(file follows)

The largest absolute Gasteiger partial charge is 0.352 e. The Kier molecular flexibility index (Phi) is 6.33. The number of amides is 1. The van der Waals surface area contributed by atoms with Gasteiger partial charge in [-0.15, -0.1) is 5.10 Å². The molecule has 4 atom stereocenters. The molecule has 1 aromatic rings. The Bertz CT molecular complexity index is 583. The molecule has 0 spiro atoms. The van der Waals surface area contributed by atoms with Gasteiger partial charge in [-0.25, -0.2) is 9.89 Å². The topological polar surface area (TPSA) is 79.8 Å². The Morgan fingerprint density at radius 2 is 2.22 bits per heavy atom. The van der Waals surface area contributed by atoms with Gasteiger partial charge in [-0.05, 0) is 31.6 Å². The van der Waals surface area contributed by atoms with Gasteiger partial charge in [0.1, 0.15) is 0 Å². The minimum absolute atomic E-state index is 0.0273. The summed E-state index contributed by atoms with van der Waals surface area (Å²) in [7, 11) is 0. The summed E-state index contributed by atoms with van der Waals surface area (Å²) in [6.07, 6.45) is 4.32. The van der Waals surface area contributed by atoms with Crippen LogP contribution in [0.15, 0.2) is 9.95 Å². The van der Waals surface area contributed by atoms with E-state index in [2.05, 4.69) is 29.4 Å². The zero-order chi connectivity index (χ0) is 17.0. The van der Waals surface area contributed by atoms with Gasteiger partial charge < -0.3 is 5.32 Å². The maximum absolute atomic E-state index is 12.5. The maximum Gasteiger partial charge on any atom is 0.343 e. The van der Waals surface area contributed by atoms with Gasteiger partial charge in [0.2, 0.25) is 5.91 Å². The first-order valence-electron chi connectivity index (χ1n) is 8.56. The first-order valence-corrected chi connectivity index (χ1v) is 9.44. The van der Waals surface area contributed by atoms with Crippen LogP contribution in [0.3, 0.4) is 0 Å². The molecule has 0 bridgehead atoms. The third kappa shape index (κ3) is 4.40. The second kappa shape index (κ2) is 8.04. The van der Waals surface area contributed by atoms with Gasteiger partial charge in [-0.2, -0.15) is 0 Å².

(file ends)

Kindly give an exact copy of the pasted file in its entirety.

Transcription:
The largest absolute Gasteiger partial charge is 0.352 e. The Kier molecular flexibility index (Phi) is 6.33. The number of amides is 1. The van der Waals surface area contributed by atoms with Gasteiger partial charge in [-0.15, -0.1) is 5.10 Å². The molecule has 4 atom stereocenters. The molecule has 1 aromatic rings. The Bertz CT molecular complexity index is 583. The molecule has 0 spiro atoms. The van der Waals surface area contributed by atoms with Gasteiger partial charge in [-0.25, -0.2) is 9.89 Å². The topological polar surface area (TPSA) is 79.8 Å². The Morgan fingerprint density at radius 2 is 2.22 bits per heavy atom. The van der Waals surface area contributed by atoms with Gasteiger partial charge in [-0.05, 0) is 31.6 Å². The van der Waals surface area contributed by atoms with Gasteiger partial charge in [0.1, 0.15) is 0 Å². The minimum absolute atomic E-state index is 0.0273. The summed E-state index contributed by atoms with van der Waals surface area (Å²) in [7, 11) is 0. The summed E-state index contributed by atoms with van der Waals surface area (Å²) in [6.07, 6.45) is 4.32. The van der Waals surface area contributed by atoms with Crippen LogP contribution in [0.15, 0.2) is 9.95 Å². The van der Waals surface area contributed by atoms with E-state index in [2.05, 4.69) is 29.4 Å². The zero-order chi connectivity index (χ0) is 17.0. The van der Waals surface area contributed by atoms with Gasteiger partial charge < -0.3 is 5.32 Å². The maximum absolute atomic E-state index is 12.5. The maximum Gasteiger partial charge on any atom is 0.343 e. The van der Waals surface area contributed by atoms with Gasteiger partial charge in [0.2, 0.25) is 5.91 Å². The first-order valence-electron chi connectivity index (χ1n) is 8.56. The first-order valence-corrected chi connectivity index (χ1v) is 9.44. The van der Waals surface area contributed by atoms with Crippen LogP contribution in [0.3, 0.4) is 0 Å². The molecule has 0 bridgehead atoms. The third kappa shape index (κ3) is 4.40. The second kappa shape index (κ2) is 8.04. The van der Waals surface area contributed by atoms with Gasteiger partial charge in [-0.2, -0.15) is 0 Å².